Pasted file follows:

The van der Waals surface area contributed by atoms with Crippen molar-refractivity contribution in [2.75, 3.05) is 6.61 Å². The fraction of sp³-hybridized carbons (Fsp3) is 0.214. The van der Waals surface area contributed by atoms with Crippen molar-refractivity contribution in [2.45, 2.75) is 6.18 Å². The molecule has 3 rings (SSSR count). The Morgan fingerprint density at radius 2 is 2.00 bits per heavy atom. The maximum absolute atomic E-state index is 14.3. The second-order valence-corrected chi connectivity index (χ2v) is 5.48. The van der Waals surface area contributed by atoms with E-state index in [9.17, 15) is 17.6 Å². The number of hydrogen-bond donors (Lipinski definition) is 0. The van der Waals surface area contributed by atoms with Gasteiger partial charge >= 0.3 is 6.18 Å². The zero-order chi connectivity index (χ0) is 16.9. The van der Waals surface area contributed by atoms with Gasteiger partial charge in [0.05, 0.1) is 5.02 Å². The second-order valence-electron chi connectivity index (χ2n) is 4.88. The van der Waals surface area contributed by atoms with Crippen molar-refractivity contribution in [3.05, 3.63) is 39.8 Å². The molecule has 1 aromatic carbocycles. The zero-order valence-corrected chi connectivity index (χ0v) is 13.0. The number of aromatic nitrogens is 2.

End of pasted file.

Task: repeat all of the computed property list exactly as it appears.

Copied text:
The van der Waals surface area contributed by atoms with Crippen molar-refractivity contribution in [2.75, 3.05) is 6.61 Å². The fraction of sp³-hybridized carbons (Fsp3) is 0.214. The van der Waals surface area contributed by atoms with Crippen molar-refractivity contribution in [2.45, 2.75) is 6.18 Å². The molecule has 3 rings (SSSR count). The Morgan fingerprint density at radius 2 is 2.00 bits per heavy atom. The maximum absolute atomic E-state index is 14.3. The second-order valence-corrected chi connectivity index (χ2v) is 5.48. The van der Waals surface area contributed by atoms with E-state index in [9.17, 15) is 17.6 Å². The number of hydrogen-bond donors (Lipinski definition) is 0. The van der Waals surface area contributed by atoms with Gasteiger partial charge >= 0.3 is 6.18 Å². The zero-order chi connectivity index (χ0) is 16.9. The van der Waals surface area contributed by atoms with Gasteiger partial charge in [0.05, 0.1) is 5.02 Å². The second-order valence-electron chi connectivity index (χ2n) is 4.88. The van der Waals surface area contributed by atoms with Crippen molar-refractivity contribution in [3.05, 3.63) is 39.8 Å². The molecule has 1 aromatic carbocycles. The zero-order valence-corrected chi connectivity index (χ0v) is 13.0. The number of aromatic nitrogens is 2.